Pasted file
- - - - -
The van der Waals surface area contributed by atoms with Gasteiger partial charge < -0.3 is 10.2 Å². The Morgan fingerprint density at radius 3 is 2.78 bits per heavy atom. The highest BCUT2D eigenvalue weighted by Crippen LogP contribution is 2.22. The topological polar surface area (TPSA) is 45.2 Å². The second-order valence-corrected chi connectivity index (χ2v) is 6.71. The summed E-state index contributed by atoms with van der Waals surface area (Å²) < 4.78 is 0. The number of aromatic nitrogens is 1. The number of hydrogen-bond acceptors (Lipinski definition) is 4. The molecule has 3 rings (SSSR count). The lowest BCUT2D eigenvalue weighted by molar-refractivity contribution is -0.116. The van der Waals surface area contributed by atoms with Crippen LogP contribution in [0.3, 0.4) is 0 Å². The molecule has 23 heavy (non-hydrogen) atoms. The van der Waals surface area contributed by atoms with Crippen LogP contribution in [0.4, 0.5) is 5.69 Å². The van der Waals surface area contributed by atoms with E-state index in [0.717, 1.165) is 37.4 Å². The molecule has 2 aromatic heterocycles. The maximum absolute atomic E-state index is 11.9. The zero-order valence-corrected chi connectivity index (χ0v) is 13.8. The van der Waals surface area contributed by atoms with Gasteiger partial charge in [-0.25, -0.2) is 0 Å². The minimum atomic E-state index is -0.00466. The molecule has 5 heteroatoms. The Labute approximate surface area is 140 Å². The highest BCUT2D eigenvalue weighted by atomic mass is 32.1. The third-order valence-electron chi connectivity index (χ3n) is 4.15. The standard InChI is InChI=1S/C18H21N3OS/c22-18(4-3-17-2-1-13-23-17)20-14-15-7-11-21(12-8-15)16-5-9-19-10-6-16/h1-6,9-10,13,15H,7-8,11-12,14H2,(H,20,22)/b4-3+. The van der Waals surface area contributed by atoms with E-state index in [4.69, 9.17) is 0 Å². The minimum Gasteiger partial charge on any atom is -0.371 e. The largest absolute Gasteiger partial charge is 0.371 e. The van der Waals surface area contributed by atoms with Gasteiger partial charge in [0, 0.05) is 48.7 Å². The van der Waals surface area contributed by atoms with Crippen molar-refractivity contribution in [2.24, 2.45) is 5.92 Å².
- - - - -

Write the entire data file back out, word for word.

The van der Waals surface area contributed by atoms with Gasteiger partial charge < -0.3 is 10.2 Å². The Morgan fingerprint density at radius 3 is 2.78 bits per heavy atom. The highest BCUT2D eigenvalue weighted by Crippen LogP contribution is 2.22. The topological polar surface area (TPSA) is 45.2 Å². The second-order valence-corrected chi connectivity index (χ2v) is 6.71. The summed E-state index contributed by atoms with van der Waals surface area (Å²) < 4.78 is 0. The number of aromatic nitrogens is 1. The number of hydrogen-bond acceptors (Lipinski definition) is 4. The molecule has 3 rings (SSSR count). The lowest BCUT2D eigenvalue weighted by molar-refractivity contribution is -0.116. The van der Waals surface area contributed by atoms with Crippen LogP contribution in [0.3, 0.4) is 0 Å². The molecule has 23 heavy (non-hydrogen) atoms. The van der Waals surface area contributed by atoms with Crippen LogP contribution in [0.4, 0.5) is 5.69 Å². The van der Waals surface area contributed by atoms with E-state index in [0.717, 1.165) is 37.4 Å². The molecule has 2 aromatic heterocycles. The maximum absolute atomic E-state index is 11.9. The zero-order valence-corrected chi connectivity index (χ0v) is 13.8. The van der Waals surface area contributed by atoms with Gasteiger partial charge in [-0.25, -0.2) is 0 Å². The minimum atomic E-state index is -0.00466. The molecule has 5 heteroatoms. The Labute approximate surface area is 140 Å². The highest BCUT2D eigenvalue weighted by atomic mass is 32.1. The third-order valence-electron chi connectivity index (χ3n) is 4.15. The standard InChI is InChI=1S/C18H21N3OS/c22-18(4-3-17-2-1-13-23-17)20-14-15-7-11-21(12-8-15)16-5-9-19-10-6-16/h1-6,9-10,13,15H,7-8,11-12,14H2,(H,20,22)/b4-3+. The van der Waals surface area contributed by atoms with E-state index in [4.69, 9.17) is 0 Å². The minimum Gasteiger partial charge on any atom is -0.371 e. The largest absolute Gasteiger partial charge is 0.371 e. The van der Waals surface area contributed by atoms with Gasteiger partial charge in [0, 0.05) is 48.7 Å². The van der Waals surface area contributed by atoms with Crippen molar-refractivity contribution in [2.24, 2.45) is 5.92 Å².